Cultures of Improvement in Scottish Romanticism, 1707-1840, Hardback Book

Description

The first applied research volume in Scottish Romanticism, this collection foregrounds the concept of progress as 'improvement' as a constitutive theme of Scottish writing during the long eighteenth century.

It explores improvement as the animating principle behind Scotland's post-1707 project of modernization, a narrative both shaped and reflected in the literary sphere.

It represents a vital moment in Romantic studies, as a 'four-nations' interrogation of the British context reaches maturity.

Equally, the volume contributes to a central concern in the study of Scottish culture, amplifying a critical synthesis of Romanticism and Enlightenment.

The conceptual motif of improvement allows an illumination of the boundaries (and beyond) of conventional notions of Romanticism, tracing its long, evolving imbrication with Enlightenment in Scotland.

Exploring the holistic treatment of improvement in Scottish literature, chapter-studies include work on agricultural improvement and processes of commercialization, polite cultural renewal and the cotton trade, an expanding print culture and spirituality in death rituals.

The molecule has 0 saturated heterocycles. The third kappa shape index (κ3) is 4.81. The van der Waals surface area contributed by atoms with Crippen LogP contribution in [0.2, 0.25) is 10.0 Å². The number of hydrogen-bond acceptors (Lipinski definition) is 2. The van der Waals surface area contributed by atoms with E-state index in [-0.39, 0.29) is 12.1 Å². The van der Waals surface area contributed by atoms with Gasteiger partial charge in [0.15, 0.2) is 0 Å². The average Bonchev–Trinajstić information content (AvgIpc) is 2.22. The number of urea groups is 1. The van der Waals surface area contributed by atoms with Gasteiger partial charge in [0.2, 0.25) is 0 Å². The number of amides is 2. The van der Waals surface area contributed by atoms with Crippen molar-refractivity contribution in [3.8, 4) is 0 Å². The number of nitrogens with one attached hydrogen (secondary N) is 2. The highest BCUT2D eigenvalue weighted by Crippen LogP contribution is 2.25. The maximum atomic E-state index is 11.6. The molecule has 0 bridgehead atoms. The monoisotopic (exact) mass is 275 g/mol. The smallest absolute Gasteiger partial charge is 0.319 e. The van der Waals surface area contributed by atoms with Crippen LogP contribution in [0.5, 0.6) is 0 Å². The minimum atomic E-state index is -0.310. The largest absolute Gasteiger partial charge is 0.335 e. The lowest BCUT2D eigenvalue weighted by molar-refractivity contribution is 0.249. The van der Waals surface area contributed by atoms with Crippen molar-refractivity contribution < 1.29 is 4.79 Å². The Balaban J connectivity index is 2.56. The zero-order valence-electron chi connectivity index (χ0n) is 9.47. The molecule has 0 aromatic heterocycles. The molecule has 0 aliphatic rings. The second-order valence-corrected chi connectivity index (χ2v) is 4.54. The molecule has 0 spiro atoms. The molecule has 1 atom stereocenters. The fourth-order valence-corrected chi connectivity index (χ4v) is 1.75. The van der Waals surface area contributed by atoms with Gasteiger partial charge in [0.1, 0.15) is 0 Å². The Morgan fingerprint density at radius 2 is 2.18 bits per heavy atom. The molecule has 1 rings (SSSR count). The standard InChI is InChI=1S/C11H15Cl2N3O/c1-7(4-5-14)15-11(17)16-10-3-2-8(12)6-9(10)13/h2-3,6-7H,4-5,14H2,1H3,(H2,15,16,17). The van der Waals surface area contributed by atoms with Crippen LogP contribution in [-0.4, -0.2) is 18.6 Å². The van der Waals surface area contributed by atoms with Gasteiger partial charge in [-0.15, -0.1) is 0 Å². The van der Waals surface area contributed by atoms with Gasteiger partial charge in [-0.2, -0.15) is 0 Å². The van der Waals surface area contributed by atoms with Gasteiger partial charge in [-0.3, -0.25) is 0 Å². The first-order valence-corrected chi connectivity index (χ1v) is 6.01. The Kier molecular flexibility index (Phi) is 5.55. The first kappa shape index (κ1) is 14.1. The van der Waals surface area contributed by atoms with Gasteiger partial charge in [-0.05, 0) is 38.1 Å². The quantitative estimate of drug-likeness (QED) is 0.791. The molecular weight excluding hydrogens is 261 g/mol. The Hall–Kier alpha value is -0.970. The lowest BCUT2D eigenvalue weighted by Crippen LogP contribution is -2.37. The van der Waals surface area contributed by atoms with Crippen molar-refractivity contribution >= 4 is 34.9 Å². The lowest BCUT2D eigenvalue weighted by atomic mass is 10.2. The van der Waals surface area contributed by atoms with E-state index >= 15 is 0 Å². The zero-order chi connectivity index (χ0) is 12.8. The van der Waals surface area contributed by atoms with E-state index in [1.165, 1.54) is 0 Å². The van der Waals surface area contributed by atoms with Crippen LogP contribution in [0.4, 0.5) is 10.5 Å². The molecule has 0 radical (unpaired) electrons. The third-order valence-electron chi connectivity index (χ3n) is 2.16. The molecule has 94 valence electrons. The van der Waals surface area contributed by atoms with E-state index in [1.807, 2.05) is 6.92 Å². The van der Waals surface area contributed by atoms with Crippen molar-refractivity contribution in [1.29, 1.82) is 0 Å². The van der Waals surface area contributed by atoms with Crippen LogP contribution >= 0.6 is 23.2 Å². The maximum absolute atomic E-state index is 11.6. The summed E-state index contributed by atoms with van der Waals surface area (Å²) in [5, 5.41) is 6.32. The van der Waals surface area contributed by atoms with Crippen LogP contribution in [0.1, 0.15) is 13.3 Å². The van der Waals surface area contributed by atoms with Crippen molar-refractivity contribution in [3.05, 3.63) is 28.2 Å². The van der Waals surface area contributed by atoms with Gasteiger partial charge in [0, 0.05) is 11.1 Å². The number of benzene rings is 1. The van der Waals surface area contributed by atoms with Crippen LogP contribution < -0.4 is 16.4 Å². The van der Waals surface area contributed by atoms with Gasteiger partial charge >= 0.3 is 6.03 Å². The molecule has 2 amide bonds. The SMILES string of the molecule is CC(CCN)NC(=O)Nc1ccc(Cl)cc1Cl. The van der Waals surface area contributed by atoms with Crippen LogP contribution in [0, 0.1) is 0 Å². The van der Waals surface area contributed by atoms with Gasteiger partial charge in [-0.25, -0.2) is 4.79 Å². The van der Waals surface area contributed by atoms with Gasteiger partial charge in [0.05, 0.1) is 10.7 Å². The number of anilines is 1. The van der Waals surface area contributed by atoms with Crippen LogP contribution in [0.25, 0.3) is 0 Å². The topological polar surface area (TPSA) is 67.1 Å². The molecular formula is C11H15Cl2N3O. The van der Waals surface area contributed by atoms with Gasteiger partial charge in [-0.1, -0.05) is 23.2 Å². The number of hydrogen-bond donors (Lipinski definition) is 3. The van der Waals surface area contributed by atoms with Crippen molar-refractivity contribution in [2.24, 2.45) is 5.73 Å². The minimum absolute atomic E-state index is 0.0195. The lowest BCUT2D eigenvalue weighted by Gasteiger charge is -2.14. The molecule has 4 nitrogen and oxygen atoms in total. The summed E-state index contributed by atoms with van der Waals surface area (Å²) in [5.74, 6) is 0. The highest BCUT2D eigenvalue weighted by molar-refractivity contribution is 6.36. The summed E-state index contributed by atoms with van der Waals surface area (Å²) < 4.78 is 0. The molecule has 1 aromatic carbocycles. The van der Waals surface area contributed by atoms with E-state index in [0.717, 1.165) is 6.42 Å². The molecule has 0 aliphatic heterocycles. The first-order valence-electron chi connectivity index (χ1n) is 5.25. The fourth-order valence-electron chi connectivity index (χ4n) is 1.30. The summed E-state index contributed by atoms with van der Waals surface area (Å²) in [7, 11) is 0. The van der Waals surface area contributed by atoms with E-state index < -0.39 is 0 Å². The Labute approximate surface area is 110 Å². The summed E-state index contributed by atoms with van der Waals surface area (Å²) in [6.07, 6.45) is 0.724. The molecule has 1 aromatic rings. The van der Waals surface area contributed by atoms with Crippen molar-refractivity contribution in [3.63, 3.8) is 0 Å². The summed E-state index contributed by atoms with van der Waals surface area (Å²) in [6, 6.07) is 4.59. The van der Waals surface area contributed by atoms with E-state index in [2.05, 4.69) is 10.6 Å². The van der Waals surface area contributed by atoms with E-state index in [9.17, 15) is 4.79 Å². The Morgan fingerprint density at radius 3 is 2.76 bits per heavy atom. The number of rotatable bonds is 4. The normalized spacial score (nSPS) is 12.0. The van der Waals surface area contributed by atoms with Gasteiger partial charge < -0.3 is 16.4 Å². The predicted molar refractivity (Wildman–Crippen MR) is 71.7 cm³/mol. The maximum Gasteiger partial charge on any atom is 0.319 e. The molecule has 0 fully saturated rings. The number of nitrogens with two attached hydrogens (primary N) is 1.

Taken as a whole, this amounts to an interdisciplinary re-consideration of the central role of improvement in Scottish cultural history of the long eighteenth century, of interest to a wide range of scholars, reflecting the vitality of the exchange between Enlightenment and Romanticism in Scotland.

Information

  • Format: Hardback
  • Pages: 248 pages, 9 Halftones, black and white; 9 Illustrations, black and white
  • Publisher: Taylor & Francis Ltd
  • Publication Date:
  • Category: Literary studies: c 1500 to c 1800
  • ISBN: 9781138482937

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Also in the The Enlightenment World: Political and Intellectual History of the Long Eighteenth Century series